At Home Application


Executive Function Programs At-Home Resource Guide for Families and Teachers

Download our At-Home Executive Function Resources | A Guide for Parents and Educators.

In light of the COVID-19 global pandemic, families, educators, and school leaders across the country and around the world have been quickly working to identify and adopt at-home teaching and learning best practices. It has undoubtedly been a stressful time as families and schools struggle to keep children safe while striving to bolster students’ academic progress and mental and emotional well-being. District and school administrators, teachers, state and federal agencies, and nonprofits have all worked tirelessly to get resources out to students and families; and still we know there is no letting up on these efforts, even as we settle into what a new normal means—at least in the short-term.

As schools continue to wrestle with whether on-site classes will be possible in the near future, and what the format and seat-time of these classes might look like, at-home academic offerings continue to be more important than ever. At BrainFutures, we recognize that many families and educators are overwhelmed with making sense of which virtual teaching resources to use, and what works. We hope our new At-Home Executive Function  Resources | A Guide for Families and Educators will help.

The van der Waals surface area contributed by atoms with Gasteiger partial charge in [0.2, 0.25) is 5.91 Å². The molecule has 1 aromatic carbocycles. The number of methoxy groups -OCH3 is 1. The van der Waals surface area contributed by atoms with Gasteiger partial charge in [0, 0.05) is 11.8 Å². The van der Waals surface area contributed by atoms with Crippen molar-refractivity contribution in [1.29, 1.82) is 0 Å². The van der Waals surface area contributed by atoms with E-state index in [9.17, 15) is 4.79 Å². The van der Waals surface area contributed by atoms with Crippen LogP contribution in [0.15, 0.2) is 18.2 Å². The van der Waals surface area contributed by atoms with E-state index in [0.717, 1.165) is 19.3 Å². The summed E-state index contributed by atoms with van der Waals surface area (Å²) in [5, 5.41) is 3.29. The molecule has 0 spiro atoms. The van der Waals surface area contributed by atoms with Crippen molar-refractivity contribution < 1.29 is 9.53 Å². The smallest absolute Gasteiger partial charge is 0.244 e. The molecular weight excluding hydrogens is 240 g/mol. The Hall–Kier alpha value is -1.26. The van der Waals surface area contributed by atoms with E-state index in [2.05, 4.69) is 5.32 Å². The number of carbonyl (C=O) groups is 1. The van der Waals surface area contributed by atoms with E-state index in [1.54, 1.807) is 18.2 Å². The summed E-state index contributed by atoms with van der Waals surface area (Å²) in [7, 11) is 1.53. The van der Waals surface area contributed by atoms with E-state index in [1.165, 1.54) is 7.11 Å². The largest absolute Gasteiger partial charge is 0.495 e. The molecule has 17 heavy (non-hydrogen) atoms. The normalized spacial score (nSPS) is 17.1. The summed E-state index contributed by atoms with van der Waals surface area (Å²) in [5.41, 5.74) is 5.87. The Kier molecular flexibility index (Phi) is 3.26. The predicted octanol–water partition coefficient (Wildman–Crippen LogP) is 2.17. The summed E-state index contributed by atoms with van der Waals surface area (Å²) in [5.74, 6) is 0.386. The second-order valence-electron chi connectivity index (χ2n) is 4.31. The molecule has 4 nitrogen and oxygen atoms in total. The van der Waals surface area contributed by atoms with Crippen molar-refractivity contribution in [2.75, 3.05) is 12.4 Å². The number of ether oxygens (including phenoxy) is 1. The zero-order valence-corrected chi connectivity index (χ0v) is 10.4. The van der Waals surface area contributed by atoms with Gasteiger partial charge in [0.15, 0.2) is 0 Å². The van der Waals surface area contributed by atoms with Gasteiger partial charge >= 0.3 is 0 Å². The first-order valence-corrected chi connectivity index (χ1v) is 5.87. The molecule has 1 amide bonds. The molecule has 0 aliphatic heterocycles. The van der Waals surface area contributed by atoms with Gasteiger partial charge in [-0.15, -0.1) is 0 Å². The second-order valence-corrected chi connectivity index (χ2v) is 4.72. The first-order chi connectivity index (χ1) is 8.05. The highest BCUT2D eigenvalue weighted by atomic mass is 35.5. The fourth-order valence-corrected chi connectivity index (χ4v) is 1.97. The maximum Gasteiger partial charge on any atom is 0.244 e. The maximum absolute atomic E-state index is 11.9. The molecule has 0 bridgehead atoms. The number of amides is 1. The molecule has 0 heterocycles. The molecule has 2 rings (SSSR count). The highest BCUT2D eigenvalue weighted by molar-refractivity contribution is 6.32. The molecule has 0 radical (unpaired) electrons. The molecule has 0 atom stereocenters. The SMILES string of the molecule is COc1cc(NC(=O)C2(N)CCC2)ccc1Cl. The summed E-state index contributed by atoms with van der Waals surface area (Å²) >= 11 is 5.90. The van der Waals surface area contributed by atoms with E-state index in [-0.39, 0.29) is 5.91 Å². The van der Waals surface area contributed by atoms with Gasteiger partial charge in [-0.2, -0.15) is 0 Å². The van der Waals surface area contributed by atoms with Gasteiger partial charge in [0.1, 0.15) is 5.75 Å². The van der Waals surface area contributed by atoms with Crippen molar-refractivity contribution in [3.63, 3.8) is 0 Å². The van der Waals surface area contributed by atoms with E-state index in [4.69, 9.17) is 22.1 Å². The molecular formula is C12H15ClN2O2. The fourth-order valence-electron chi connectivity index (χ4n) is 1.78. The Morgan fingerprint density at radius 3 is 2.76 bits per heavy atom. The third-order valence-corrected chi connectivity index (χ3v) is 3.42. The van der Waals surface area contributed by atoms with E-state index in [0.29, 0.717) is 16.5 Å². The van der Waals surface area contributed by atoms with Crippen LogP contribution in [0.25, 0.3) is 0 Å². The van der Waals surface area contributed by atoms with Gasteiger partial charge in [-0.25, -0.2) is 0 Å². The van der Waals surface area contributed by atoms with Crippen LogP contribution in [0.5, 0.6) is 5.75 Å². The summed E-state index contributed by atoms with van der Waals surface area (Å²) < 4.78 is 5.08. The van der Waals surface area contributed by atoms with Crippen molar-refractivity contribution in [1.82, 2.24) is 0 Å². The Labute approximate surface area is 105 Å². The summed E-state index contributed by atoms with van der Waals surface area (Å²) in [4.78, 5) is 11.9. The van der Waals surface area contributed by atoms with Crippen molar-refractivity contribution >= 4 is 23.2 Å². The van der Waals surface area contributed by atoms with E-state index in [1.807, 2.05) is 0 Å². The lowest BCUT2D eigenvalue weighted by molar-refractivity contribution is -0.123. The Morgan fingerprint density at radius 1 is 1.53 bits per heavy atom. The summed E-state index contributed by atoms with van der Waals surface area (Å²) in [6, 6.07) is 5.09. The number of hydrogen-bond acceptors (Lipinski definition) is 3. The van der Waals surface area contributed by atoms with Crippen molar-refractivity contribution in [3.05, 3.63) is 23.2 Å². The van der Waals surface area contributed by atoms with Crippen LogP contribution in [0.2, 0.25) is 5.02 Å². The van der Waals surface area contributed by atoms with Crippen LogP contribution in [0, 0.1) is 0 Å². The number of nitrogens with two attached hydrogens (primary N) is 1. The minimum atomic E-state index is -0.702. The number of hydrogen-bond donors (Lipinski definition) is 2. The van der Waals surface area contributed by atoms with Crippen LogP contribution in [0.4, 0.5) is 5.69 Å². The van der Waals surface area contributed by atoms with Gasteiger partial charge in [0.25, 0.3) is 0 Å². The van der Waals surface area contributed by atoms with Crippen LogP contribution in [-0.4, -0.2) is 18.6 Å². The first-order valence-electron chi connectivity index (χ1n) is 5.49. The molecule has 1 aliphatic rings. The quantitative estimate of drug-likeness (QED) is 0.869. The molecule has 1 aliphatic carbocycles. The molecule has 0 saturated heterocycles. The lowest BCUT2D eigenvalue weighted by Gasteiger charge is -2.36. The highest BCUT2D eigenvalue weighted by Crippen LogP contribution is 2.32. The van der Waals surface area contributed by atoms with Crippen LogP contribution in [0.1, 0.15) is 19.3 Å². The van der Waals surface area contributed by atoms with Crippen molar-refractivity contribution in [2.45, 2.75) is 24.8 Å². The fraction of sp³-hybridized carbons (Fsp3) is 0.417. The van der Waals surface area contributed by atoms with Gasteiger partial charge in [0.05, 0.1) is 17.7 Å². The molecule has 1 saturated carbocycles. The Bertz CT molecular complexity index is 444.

In September 2019, BrainFutures’ released Brain Fitness and Executive Function | Evidence-Based Interventions that Improve Student Outcomes, an issue brief on school-based executive function (EF) programs. Key EF skills include working memory, self-control and cognitive flexibility which form the foundation for more complex cognitive processing including planning, reasoning, problem-solving, goal-directed action, and self-motivation. In other words, these executive function skills are critical for learning to be successful. EF programs build the fundamental skills needed to succeed academically and that also undergird emotional well-being (see Executive Function and Mental Health). In our report, ten school-based programs that met our evidence-based threshold were featured. Many of these programs offer at-home options and/or resources that can help as families, teachers, and schools adapt to supporting student learning beyond the traditional classroom. This guide is an overview of what these trusted programs currently have available for at-home use. 

Whether you are a parent looking for programs to boost your student’s cognitive and resiliency skills, an educator seeking professional development opportunities, or a school leader eager to offer your families, teachers, and students proven programs that improve learning and emotional wellbeing, we’re confident that you’ll find this at-home companion guide to our report a valuable resource.